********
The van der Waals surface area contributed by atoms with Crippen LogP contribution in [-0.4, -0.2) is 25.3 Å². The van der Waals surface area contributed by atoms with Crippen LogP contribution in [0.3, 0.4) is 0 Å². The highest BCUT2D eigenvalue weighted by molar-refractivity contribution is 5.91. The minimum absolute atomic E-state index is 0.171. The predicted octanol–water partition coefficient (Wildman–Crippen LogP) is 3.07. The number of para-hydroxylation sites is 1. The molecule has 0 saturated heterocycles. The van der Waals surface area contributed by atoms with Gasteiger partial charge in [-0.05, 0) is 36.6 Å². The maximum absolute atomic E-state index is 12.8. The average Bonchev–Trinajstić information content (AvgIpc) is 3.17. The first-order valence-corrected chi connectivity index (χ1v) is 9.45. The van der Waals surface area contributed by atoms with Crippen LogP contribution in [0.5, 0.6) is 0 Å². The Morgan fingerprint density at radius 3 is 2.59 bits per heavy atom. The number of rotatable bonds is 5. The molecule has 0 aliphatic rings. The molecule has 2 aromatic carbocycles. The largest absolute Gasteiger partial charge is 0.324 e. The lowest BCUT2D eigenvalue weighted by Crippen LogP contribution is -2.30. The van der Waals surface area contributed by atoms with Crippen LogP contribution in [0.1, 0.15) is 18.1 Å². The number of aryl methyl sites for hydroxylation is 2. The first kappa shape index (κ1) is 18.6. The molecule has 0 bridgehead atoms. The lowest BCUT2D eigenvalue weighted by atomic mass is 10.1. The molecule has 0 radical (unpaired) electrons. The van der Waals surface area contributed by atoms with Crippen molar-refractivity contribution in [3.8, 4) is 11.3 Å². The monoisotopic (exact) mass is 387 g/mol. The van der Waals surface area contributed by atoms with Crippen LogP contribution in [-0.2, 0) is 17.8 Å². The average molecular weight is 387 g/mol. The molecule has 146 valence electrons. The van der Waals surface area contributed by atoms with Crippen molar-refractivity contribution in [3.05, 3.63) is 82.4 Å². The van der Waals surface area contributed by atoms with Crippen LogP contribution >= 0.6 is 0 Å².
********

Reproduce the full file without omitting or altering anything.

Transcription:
The van der Waals surface area contributed by atoms with Crippen LogP contribution in [-0.4, -0.2) is 25.3 Å². The van der Waals surface area contributed by atoms with Crippen LogP contribution in [0.3, 0.4) is 0 Å². The highest BCUT2D eigenvalue weighted by molar-refractivity contribution is 5.91. The minimum absolute atomic E-state index is 0.171. The predicted octanol–water partition coefficient (Wildman–Crippen LogP) is 3.07. The number of para-hydroxylation sites is 1. The molecule has 0 saturated heterocycles. The van der Waals surface area contributed by atoms with Gasteiger partial charge in [-0.05, 0) is 36.6 Å². The maximum absolute atomic E-state index is 12.8. The average Bonchev–Trinajstić information content (AvgIpc) is 3.17. The first-order valence-corrected chi connectivity index (χ1v) is 9.45. The van der Waals surface area contributed by atoms with Crippen LogP contribution in [0.5, 0.6) is 0 Å². The Morgan fingerprint density at radius 3 is 2.59 bits per heavy atom. The number of rotatable bonds is 5. The molecule has 0 aliphatic rings. The molecule has 2 aromatic carbocycles. The largest absolute Gasteiger partial charge is 0.324 e. The lowest BCUT2D eigenvalue weighted by Crippen LogP contribution is -2.30. The van der Waals surface area contributed by atoms with Crippen LogP contribution in [0.1, 0.15) is 18.1 Å². The number of aryl methyl sites for hydroxylation is 2. The first kappa shape index (κ1) is 18.6. The molecule has 0 bridgehead atoms. The lowest BCUT2D eigenvalue weighted by atomic mass is 10.1. The molecule has 0 radical (unpaired) electrons. The van der Waals surface area contributed by atoms with Crippen molar-refractivity contribution in [3.8, 4) is 11.3 Å². The monoisotopic (exact) mass is 387 g/mol. The van der Waals surface area contributed by atoms with Crippen LogP contribution in [-0.2, 0) is 17.8 Å². The average molecular weight is 387 g/mol. The molecule has 146 valence electrons. The van der Waals surface area contributed by atoms with Crippen molar-refractivity contribution in [3.05, 3.63) is 82.4 Å². The van der Waals surface area contributed by atoms with Crippen LogP contribution >= 0.6 is 0 Å².